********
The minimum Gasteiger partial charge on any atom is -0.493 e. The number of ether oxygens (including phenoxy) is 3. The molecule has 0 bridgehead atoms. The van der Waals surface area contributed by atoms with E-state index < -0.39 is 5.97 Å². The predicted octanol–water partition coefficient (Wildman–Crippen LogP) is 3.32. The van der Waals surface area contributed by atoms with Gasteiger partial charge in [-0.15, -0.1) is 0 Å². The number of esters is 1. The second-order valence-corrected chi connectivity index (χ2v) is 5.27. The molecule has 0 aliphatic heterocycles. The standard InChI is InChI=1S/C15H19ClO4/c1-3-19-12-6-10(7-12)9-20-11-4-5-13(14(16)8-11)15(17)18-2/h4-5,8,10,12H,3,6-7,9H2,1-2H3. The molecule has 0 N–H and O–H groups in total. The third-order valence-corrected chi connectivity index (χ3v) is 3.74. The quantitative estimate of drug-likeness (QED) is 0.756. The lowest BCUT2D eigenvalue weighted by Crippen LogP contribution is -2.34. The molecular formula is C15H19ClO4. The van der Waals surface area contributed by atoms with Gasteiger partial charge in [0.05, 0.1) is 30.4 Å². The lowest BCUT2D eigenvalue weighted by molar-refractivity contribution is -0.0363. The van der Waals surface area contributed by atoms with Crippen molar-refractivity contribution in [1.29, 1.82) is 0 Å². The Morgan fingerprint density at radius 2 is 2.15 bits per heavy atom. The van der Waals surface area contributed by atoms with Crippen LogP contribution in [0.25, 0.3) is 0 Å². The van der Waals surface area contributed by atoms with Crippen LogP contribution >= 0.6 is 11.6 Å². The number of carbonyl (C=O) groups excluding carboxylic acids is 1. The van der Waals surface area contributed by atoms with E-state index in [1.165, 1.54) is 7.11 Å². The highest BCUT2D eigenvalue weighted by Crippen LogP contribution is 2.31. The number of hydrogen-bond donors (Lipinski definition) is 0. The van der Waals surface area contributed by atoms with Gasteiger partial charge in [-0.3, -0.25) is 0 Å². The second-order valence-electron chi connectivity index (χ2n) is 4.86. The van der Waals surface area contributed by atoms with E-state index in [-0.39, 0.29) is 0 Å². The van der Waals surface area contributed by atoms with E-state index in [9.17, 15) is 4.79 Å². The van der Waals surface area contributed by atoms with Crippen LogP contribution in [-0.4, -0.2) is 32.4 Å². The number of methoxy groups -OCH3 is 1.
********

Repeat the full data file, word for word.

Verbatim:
The minimum Gasteiger partial charge on any atom is -0.493 e. The number of ether oxygens (including phenoxy) is 3. The molecule has 0 bridgehead atoms. The van der Waals surface area contributed by atoms with E-state index < -0.39 is 5.97 Å². The predicted octanol–water partition coefficient (Wildman–Crippen LogP) is 3.32. The van der Waals surface area contributed by atoms with Gasteiger partial charge in [-0.15, -0.1) is 0 Å². The number of esters is 1. The second-order valence-corrected chi connectivity index (χ2v) is 5.27. The molecule has 0 aliphatic heterocycles. The standard InChI is InChI=1S/C15H19ClO4/c1-3-19-12-6-10(7-12)9-20-11-4-5-13(14(16)8-11)15(17)18-2/h4-5,8,10,12H,3,6-7,9H2,1-2H3. The molecule has 0 N–H and O–H groups in total. The third-order valence-corrected chi connectivity index (χ3v) is 3.74. The quantitative estimate of drug-likeness (QED) is 0.756. The lowest BCUT2D eigenvalue weighted by Crippen LogP contribution is -2.34. The molecular formula is C15H19ClO4. The van der Waals surface area contributed by atoms with Gasteiger partial charge in [0.05, 0.1) is 30.4 Å². The lowest BCUT2D eigenvalue weighted by molar-refractivity contribution is -0.0363. The van der Waals surface area contributed by atoms with Crippen molar-refractivity contribution in [1.29, 1.82) is 0 Å². The Morgan fingerprint density at radius 2 is 2.15 bits per heavy atom. The van der Waals surface area contributed by atoms with Crippen LogP contribution in [0.25, 0.3) is 0 Å². The van der Waals surface area contributed by atoms with Crippen LogP contribution >= 0.6 is 11.6 Å². The number of carbonyl (C=O) groups excluding carboxylic acids is 1. The van der Waals surface area contributed by atoms with E-state index in [1.165, 1.54) is 7.11 Å². The highest BCUT2D eigenvalue weighted by Crippen LogP contribution is 2.31. The number of hydrogen-bond donors (Lipinski definition) is 0. The van der Waals surface area contributed by atoms with Gasteiger partial charge in [-0.3, -0.25) is 0 Å². The second-order valence-electron chi connectivity index (χ2n) is 4.86. The van der Waals surface area contributed by atoms with E-state index in [-0.39, 0.29) is 0 Å². The van der Waals surface area contributed by atoms with E-state index in [9.17, 15) is 4.79 Å². The van der Waals surface area contributed by atoms with Crippen LogP contribution in [-0.4, -0.2) is 32.4 Å². The number of methoxy groups -OCH3 is 1.